Winter is LONNNNNNNG. Like trapped-in-a-conversation-with-someone-who-just-won’t-take-the-hint-that-my-interest-was-over-when-they-brought-up-their-explosive-digestive-issues-and-the-massive-and-highly-disgusting-failure-of-home remedies-made-with-eels-and-cod-liver-oil-for-said-constitutional-problems long.*
That is why CAKE was invented.
I cannot take credit for this recipe. It is a gift from my mother who made it for most of my birthdays and made a giant-sized one for my wedding. I finally made one for myself this weekend and I never want to lose this recipe again. So, I am putting it out for the whole world to enjoy.**
Mary’s Carrot Cake
3 Cups grated carrots (I do mine in the blender and drain well)
2 Cups flour
2 Cups sugar
1 ½ Cups oil
2-4 tsp Cinnamon (I use 4)
2 tsp Baking soda
2 tsp Baking powder
1 tsp salt
½ Cup toasted pecans (omit if stomach problems)
½ Cup raisins
Mix all dry ingredients (sift) and add the rest of the goods and mix well. Grease and flour baking pan. Bake at 350° for 30 to 40 minutes in a 9×13 pan.
(I used two smaller pans and it took about 40 – test for doneness as you go.)
Cream Cheese Frosting:
8 oz package of cream cheese softened
1 stick butter or margarine softened
4 Cups of powdered sugar or a little more if you like it stiffer
Woe to the restaurant that finds me in a bad mood. Fortunately for Zeytin, a Turkish restaurant in Ada, Michigan, I was in fine fettle last Thursday. The food I consume can affect how I feel, but the reverse is also true. If I am in a great mood, everything tastes better.* Happiness is a spice all its own.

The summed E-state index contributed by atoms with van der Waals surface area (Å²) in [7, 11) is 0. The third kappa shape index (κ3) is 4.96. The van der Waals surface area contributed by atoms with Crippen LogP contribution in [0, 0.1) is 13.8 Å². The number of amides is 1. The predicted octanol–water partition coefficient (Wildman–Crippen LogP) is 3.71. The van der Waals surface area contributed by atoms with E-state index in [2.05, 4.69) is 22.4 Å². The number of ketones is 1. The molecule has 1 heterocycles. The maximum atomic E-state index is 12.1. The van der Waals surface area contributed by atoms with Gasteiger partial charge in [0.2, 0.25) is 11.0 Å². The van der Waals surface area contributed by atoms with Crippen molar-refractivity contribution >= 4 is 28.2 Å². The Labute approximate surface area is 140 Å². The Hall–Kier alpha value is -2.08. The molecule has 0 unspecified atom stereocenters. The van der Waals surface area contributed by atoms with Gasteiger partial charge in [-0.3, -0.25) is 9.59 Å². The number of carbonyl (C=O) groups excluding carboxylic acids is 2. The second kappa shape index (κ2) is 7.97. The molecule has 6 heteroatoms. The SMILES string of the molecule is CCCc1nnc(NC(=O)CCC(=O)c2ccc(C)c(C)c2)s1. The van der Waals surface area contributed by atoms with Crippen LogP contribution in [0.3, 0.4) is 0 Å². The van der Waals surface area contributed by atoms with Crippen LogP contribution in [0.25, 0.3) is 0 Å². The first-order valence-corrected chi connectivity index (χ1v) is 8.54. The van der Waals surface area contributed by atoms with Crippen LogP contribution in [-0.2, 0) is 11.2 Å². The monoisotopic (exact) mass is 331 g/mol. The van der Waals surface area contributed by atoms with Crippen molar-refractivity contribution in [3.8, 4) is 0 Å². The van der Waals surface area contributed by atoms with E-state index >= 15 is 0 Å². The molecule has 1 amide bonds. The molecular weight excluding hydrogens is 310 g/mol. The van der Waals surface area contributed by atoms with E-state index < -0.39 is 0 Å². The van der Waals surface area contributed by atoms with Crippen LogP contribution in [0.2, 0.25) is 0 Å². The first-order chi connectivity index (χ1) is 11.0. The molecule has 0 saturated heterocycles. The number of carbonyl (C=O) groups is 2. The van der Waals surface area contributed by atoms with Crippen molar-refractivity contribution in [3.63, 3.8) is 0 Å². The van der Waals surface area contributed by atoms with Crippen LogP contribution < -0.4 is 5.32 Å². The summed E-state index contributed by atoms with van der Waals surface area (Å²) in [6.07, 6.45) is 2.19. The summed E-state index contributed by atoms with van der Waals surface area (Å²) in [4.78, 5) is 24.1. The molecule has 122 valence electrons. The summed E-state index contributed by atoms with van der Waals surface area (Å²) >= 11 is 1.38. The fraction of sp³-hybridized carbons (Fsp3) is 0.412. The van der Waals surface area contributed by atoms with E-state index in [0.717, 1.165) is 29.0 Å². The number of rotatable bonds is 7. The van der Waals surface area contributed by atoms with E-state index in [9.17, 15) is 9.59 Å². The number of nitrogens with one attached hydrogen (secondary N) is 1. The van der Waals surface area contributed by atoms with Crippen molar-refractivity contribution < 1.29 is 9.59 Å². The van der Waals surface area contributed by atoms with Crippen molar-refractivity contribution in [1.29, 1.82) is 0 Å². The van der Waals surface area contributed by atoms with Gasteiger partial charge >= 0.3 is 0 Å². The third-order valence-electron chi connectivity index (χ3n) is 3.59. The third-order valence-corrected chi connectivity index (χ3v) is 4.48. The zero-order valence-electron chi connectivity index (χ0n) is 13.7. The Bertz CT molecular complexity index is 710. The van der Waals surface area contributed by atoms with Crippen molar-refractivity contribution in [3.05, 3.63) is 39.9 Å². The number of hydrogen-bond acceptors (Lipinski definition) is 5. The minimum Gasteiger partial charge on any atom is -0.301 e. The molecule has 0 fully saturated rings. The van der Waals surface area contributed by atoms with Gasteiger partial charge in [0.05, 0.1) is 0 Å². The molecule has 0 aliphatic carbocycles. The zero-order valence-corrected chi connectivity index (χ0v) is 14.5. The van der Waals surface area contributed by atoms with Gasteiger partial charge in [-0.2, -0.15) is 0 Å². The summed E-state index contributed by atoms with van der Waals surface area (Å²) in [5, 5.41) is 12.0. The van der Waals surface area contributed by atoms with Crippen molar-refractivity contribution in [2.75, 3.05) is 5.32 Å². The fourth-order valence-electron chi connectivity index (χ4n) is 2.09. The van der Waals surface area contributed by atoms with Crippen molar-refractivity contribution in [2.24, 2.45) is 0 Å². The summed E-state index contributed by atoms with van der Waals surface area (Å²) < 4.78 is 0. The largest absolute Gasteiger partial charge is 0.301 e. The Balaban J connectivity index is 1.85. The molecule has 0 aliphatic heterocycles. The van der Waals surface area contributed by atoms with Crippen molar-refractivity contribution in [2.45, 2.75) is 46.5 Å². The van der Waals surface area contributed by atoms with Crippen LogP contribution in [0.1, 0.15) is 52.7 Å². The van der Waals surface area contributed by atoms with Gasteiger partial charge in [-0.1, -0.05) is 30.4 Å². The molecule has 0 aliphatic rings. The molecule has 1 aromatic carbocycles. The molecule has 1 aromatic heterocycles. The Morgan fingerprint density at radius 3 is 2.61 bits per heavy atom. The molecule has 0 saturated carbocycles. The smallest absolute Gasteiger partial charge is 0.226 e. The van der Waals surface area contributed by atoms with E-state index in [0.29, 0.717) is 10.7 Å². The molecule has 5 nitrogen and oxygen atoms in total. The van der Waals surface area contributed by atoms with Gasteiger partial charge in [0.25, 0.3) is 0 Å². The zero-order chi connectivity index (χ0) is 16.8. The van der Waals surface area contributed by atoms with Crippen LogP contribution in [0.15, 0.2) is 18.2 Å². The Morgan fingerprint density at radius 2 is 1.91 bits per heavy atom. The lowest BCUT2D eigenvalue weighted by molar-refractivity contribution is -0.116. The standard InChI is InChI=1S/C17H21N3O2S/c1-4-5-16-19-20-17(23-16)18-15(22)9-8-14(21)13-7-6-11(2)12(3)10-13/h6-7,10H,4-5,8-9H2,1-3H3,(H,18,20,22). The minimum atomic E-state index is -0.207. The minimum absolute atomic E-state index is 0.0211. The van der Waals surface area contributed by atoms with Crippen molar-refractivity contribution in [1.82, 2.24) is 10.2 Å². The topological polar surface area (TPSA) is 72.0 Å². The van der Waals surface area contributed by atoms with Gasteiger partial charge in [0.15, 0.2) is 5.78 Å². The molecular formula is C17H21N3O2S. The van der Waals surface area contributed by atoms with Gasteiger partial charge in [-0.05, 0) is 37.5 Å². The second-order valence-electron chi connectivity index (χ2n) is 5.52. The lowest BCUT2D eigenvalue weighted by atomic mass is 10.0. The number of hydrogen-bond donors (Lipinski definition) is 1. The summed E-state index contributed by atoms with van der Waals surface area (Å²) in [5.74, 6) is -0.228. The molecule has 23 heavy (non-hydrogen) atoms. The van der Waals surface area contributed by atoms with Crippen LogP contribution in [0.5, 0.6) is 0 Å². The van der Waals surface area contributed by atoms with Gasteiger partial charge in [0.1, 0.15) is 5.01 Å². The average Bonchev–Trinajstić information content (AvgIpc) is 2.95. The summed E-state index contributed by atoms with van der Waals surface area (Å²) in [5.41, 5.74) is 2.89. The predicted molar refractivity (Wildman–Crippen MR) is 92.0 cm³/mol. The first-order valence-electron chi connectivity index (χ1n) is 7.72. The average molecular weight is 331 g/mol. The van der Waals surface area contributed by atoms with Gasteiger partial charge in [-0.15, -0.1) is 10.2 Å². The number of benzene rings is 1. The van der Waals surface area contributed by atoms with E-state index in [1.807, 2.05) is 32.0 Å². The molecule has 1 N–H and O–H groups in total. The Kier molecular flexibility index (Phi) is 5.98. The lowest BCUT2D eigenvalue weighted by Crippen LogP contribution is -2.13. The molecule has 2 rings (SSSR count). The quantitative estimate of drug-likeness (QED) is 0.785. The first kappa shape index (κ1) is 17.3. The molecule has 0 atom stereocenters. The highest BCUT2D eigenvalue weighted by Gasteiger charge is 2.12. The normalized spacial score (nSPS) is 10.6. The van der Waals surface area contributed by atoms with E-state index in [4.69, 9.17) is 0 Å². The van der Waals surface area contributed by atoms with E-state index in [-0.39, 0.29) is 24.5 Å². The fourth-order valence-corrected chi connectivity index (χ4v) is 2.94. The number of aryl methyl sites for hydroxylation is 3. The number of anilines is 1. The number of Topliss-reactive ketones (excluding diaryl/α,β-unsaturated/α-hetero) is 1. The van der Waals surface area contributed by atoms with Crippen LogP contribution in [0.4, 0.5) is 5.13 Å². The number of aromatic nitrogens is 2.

My friend, Kay, joined me for a belated birthday lunch celebration.** Kay and I are both enthusiastic ‘foodies’, while not necessarily qualified by training, we are experienced gourmands and picky about our palate and the foods we try. I like to utilize her taste buds because she will eat the meat dishes so I can tell you about them. And, before you cry foul, Kay is okay with this arrangement—the safe word is “Rocky Mountain Oysters”.
Kay, and I wrestled with the many choices of appetizers. So we ordered enough to feed a small army—or a house with teenagers. Soon plates of borek, spinach pie, and bowls of soup arrived along with a basket of very thin, cold pita and a generous bowl of tzatziki—called Cacik in Turkish. The yogurt dish was the favorite among the four we chose.
The Feta Borek—a deep-fried crispy roll filled with feta cheese—was the Turkish equivalent of a crab Rangoon, minus the crab. We both agreed, this was phenomenal. (Especially dunked in the cacik—everything is better with yogurt sauce on it.)
Next we had the stuffed grape leaves. Here Kay and I parted ways. Kay loved them, believing they were flavored with anise, I had reservations because of the odd and unexpected taste. When asked what the secret ingredient was our waiter admitted this was the one item on the menu that they did not make at the restaurant, but ordered in. My internal food detective went ‘Ah Hah!’ But I said nothing aloud; I like to savor my smugness along with my meal.
Kay and I both had reservations about the spinach pie. I am a huge fan of spanakopita (the Greek iteration of this dish) so I was a bit disappointed by the approach taken by the Turkish chef. Instead of getting a rolled, triangular packet stuffed with feta and spinach chopped in a good ratio, this came more as a lasagna-style serving—where the phyllo dough had a bottom and a top layer with a huge helping of spinach dotted with feta as a leaden center. This arrangement made the upper layers of phyllo a touch gluey. My research informed me that Phyllo, the thin, layered pastry, which I thought was a strictly Greek invention, actually originated in Istanbul. So, it was likely I ate the more traditional rendition of the dish. That said, I would still prefer my puffed savory to be a little more flaky and the proportions of dough to filling better measured to prevent the steam from collapsing all that delicately structured crust. Still, it tasted pretty good and it would beat most fast food restaurant food hands-down.
There is something entirely decadent about sitting in luxurious comfort sipping sweet tea in delicate glasses, chatting with a good friend. Our booth had colorful, thick cushions with a Turkish rug pattern and pillows at our backs, the music playing was soft and a woman sang with plaintive, if incomprehensible words, as we dined.